What about Chlamydia? Can you get chlamydia from a toilet seat?
You can easily get chlamydia from having sex, but not from using the toilet. That is it.
Chlamydia, which is a common sexually transmitted disease, is caused by chlamydia trachomatis, a bacteria.
Unlike some other STIs, the only way that chlamydia is transmitted is through having sexual intercourse with an infected person. Specifically, the bacteria crosses over if sexual fluids (vaginal fluids, cum or pre-cum) comes into contact with mucous membranes.
You can’t get chlamydia from a toilet seat because it is highly unlikely that you will be coming into contact with someone’s sexual fluids on the toilet seat. However, assuming that someone just had sex on the seat, and you were dumb pressed enough to use the bathroom immediately, it would still be unlikely to get infected with chlamydia. Reason? The bacteria cannot survive outside the human body for more than a few seconds.
But assuming that the bacteria miraculously prolonged their lives, there is another reason you are unlikely to get infected. To get chlamydia from a toilet seat, you’d have to bring your genitals into contact with the toilet seat, which is impossible if you are straddling the toilet the right way.
Remember that the chlamydia bacteria has to come into contact with any of your mucous membranes for an infection to happen and for these reasons, it is improbable that you can get chlamydia from a toilet seat.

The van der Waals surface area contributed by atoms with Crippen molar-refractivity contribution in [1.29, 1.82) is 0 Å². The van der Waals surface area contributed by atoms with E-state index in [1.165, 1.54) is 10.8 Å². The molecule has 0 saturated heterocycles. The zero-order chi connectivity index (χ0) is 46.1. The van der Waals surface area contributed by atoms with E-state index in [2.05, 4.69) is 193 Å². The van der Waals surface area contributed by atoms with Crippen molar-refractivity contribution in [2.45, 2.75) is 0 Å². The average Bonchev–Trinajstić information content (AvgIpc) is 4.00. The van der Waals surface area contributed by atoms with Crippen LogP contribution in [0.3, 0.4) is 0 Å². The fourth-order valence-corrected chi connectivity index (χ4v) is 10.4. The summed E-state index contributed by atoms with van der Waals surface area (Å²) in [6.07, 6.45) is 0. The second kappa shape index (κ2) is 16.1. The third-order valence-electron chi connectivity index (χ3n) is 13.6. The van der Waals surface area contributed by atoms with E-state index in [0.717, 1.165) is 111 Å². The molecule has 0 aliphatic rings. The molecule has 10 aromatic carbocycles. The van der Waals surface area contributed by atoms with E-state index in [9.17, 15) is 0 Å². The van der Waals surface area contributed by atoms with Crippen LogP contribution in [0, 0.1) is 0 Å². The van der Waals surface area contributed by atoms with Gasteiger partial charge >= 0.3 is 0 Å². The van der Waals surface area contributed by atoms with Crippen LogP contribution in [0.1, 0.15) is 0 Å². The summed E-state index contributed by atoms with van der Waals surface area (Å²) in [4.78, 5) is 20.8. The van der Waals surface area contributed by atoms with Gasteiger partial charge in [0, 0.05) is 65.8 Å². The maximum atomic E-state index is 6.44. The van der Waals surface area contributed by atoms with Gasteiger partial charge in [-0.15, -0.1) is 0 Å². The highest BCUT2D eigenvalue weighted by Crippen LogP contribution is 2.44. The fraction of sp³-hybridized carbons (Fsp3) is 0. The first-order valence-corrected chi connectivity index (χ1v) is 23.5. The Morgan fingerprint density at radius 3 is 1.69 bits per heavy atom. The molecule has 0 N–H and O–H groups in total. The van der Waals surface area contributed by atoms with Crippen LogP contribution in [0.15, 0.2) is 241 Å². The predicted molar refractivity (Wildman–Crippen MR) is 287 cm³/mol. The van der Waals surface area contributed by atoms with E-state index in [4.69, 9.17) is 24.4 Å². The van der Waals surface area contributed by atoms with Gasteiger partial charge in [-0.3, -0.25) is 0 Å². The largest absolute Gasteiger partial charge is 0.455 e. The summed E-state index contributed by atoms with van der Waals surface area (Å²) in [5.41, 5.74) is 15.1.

There is no recorded medical proof that anyone has ever caught chlamydia from a toilet seat. You’ll probably be the first one or you’ll be lying your way out of a precarious situation with your partner. Pray that s/he does not read this article.
What about Genital Crabs?
Crabs are little parasitic insects that live on human blood and infest the groin region. They are considered a sexually transmitted diseases as infection often occurs via sexual contact with an infected person.
Most of the horror stories you will hear about public toilet seats and STDs talk about catching pubic lice from a public toilet seat. Understandably, pubic lice travel very quickly and are easily transferred from one person to another. Cross infection typically occurs through sexual contact, sharing beddings, clothes or towels. However, pubic lice are rarely passed on from a toilet seat.
But can you get crabs from a toilet seat?
There is a slight possibility that you could catch crabs from a toilet seat. Of all the STDs, this is probably the one with the highest likelihood of being passed on a public toilet seat.
If someone with pubic lice visited the bathroom ahead of you, and a few happened to drop onto the seat, then they can latch onto your pubic hair. Unlike many other STD-causing microorganisms, crabs can survive outside their host for up to 48-hours, which is quite a lot of time to have them latch onto someone else.
Nightclub restrooms are especially notorious for passing crabs around. At any one time in a nightclub, there will be several people lining up to use the facilities, especially in the ladies. Some girls sit while others squat. A sitter could drop a few on the seat if she happens to be infested. If you entered the loo a few seconds later, a louse would probably latch on your pubic hair or undergarment, breed and before you know it, you are totally infested.
If you are worried about catching crabs from a public toilet seat, consider lining the seat with toilet paper and hovering over the bowl rather than sitting on it. If you are hairless down there, you have nothing much to worry about as the crabs only live in hair.
So, What STDs Can You Get from a Toilet Seat?